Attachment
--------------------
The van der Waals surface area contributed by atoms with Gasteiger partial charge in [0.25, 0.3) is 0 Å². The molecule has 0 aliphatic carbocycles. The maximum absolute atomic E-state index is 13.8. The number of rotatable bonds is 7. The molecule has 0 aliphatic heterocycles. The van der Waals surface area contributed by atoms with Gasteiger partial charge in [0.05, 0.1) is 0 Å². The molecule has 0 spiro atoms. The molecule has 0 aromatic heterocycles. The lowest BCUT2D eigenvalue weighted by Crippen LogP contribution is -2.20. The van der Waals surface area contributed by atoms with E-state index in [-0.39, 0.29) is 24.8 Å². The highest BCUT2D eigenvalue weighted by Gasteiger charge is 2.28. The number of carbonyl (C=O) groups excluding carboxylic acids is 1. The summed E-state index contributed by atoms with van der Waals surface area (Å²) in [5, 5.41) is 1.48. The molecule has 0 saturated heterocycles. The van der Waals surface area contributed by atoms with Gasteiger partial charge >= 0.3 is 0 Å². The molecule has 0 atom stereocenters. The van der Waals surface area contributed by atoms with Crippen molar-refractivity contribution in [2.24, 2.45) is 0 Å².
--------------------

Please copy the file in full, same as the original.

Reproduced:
The van der Waals surface area contributed by atoms with Gasteiger partial charge in [0.25, 0.3) is 0 Å². The molecule has 0 aliphatic carbocycles. The maximum absolute atomic E-state index is 13.8. The number of rotatable bonds is 7. The molecule has 0 aliphatic heterocycles. The van der Waals surface area contributed by atoms with Gasteiger partial charge in [0.05, 0.1) is 0 Å². The molecule has 0 spiro atoms. The molecule has 0 aromatic heterocycles. The lowest BCUT2D eigenvalue weighted by Crippen LogP contribution is -2.20. The van der Waals surface area contributed by atoms with E-state index in [-0.39, 0.29) is 24.8 Å². The highest BCUT2D eigenvalue weighted by Gasteiger charge is 2.28. The number of carbonyl (C=O) groups excluding carboxylic acids is 1. The summed E-state index contributed by atoms with van der Waals surface area (Å²) in [5, 5.41) is 1.48. The molecule has 0 saturated heterocycles. The van der Waals surface area contributed by atoms with Gasteiger partial charge >= 0.3 is 0 Å². The molecule has 0 atom stereocenters. The van der Waals surface area contributed by atoms with Crippen molar-refractivity contribution in [2.24, 2.45) is 0 Å².